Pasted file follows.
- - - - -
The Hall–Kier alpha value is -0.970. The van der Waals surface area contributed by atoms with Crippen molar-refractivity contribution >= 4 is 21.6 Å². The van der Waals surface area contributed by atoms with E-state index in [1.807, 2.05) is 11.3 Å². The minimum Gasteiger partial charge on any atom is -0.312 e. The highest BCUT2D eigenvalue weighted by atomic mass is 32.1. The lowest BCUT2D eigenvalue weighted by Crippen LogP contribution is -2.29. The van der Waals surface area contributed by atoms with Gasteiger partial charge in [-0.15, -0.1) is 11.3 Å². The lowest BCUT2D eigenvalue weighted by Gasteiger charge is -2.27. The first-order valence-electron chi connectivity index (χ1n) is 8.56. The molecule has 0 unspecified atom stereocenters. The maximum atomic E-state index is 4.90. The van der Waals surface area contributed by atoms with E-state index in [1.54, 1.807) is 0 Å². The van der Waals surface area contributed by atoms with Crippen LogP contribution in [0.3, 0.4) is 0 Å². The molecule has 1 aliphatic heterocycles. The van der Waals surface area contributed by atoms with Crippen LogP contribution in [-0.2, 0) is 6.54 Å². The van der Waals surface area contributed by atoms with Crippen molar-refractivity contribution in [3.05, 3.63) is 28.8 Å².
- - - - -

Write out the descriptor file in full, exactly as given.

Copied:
The Hall–Kier alpha value is -0.970. The van der Waals surface area contributed by atoms with Crippen molar-refractivity contribution >= 4 is 21.6 Å². The van der Waals surface area contributed by atoms with E-state index in [1.807, 2.05) is 11.3 Å². The minimum Gasteiger partial charge on any atom is -0.312 e. The highest BCUT2D eigenvalue weighted by atomic mass is 32.1. The lowest BCUT2D eigenvalue weighted by Crippen LogP contribution is -2.29. The van der Waals surface area contributed by atoms with Gasteiger partial charge in [-0.15, -0.1) is 11.3 Å². The lowest BCUT2D eigenvalue weighted by Gasteiger charge is -2.27. The first-order valence-electron chi connectivity index (χ1n) is 8.56. The molecule has 0 unspecified atom stereocenters. The maximum atomic E-state index is 4.90. The van der Waals surface area contributed by atoms with E-state index in [1.54, 1.807) is 0 Å². The van der Waals surface area contributed by atoms with Crippen LogP contribution in [0.3, 0.4) is 0 Å². The molecule has 1 aliphatic heterocycles. The van der Waals surface area contributed by atoms with Crippen LogP contribution in [-0.2, 0) is 6.54 Å². The van der Waals surface area contributed by atoms with Crippen molar-refractivity contribution in [3.05, 3.63) is 28.8 Å².